Upon reflection of my style change, I found that I wasn’t truly writing about fire and heat, but about intense emotions, stressful situations and about being burnt out by personal issues regarding myself and other people. My transition to using different ways to express these feelings helped me identify some of these factors in finding newer ways to express them. Maybe it’s as simple as grabbing a thesaurus and looking for a better word for some people, but for me it required an entirely new thematic pattern for my writing.
The point of me writing this is not to make a blog post about myself, but to outline the process of revision. For those of you who seem to be going through a phase like myself, I think it’s worth noting the process of processing the “negatives”, so that you can try to break out of it. It might bring you somewhere familiar, like me, or maybe you can travel to another setting. Making a point to step out of your comfort zone is scary, but so worth it!
Why is everyone on this blog always starting their comments with “Hey [author of post],” or “Hi [author of post]!”??? It gives every comment such a stilted and formal vibe, like we’re baby boomers on Facebook replying to a Happy Birthday from our second cousins. Why do we do it? Because we wanna buffer our scathing comments with polite formalities? I suppose it’s easier to tell someone to piss off when you address them very kindly by their name first
It’s always amazing how such small additions to a comment can add such an emotional impact. Anyone who texts or chats on the internet often can tell you what a misplaced full stop/period can do to the emotional tone of your message. Consider:
Doesn’t that second example carry so much more passive-aggression?
Chrissy Montelli once called the millennial penchant for removing punctuation in order to seem less intense a sign that we’re all “disaffected teens.”
We talk about this all the time in poetry, don’t we? Maybe not about the emotional impact that punctuation carries, but its sonic and rhythmic impact. A poem in which every line ends in a full stop reads much differently than a poem in which there’s no punctuation—the full stop version will come off as slower, stiffer, less breezy. Emdashes carry a different length of pause than semi-colons and colons and commas, which carry a different length of pause than periods. The smallest additions to a poem can drastically alter the way we read it. English is scary, and we should ban it from our schools.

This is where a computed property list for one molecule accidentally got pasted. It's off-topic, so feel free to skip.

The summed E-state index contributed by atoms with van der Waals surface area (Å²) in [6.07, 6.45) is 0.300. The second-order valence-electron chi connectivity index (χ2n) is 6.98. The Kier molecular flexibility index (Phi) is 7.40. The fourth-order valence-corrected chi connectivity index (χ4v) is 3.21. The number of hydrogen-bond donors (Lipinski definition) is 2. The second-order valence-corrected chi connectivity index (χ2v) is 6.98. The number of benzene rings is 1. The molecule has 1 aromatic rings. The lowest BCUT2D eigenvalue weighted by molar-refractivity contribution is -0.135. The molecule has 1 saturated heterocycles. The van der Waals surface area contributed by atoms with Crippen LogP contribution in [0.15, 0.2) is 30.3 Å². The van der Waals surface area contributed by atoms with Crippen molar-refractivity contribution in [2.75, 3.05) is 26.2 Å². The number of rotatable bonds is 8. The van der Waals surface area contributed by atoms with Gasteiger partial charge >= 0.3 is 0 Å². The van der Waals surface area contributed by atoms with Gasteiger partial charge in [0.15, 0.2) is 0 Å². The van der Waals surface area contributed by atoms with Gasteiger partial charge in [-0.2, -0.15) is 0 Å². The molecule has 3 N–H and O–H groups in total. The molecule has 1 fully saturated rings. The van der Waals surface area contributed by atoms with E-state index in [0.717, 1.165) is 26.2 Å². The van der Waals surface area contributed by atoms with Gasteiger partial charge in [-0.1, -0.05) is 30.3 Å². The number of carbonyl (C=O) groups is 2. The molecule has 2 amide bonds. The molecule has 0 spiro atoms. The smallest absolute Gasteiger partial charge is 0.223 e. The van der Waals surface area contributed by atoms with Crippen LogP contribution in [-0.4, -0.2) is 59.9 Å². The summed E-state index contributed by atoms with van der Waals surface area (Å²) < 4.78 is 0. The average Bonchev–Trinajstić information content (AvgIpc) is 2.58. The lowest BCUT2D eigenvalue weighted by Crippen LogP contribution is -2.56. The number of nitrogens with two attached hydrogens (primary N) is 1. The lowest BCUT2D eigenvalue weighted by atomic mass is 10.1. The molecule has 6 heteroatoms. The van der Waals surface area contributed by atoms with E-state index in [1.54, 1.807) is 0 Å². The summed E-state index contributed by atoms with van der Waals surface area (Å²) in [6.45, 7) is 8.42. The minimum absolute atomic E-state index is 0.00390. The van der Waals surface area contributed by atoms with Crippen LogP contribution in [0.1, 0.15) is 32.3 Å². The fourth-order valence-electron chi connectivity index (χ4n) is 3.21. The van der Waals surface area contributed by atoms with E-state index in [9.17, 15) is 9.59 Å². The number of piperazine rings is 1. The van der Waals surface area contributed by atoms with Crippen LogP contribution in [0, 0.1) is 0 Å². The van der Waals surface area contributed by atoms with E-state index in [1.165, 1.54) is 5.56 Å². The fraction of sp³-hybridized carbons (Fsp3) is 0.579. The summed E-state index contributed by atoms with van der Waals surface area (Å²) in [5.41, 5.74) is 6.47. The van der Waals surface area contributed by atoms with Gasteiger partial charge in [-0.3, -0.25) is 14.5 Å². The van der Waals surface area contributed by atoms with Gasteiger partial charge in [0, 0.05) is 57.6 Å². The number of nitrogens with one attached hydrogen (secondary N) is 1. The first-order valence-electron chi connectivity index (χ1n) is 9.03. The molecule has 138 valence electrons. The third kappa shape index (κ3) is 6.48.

…and that’s all I got. Did I tie my complaint about commenting into poetry well enough to get away with it?
P.S.: If anyone comments on this with “Hi Will!”, we’re gonna fight in the parking dock behind Letch
Picture it: you submit a poem to a literary journal of any sort, knowing full well the risk of rejection. Months go by, seasons pass, and you slowly forget that you sent anything at all, imagining your submission in a yellowing pile of slush on the top left corner of some big shot editor’s desk. Then, you receive an email that begins with “Congratulations!” and you nearly spit up your soy latte.
The poem, however, once you revisit it, doesn’t seem very…well…good anymore. You wrote it almost a year ago, and there are so many things you’d change now as a more “sophisticated” and “learned” writer. The present (and possibly unrightfully pretentious) you scoffs at faulty line breaks and turns up their nose at questionable word choices, yearning to violently stab a red pen through the computer screen and go nuts before this thing ends up in the hands of unsuspecting strangers. It feels like the poetic equivalent of sending out a link to your seventh grade MySpace page to everyone you know.
Okay, maybe I exaggerate (as all poets do), but really…just this week, I faced this exact situation. Elated as I am to share my work, I suddenly feel like it’s not even mine anymore after months separated from this specific piece.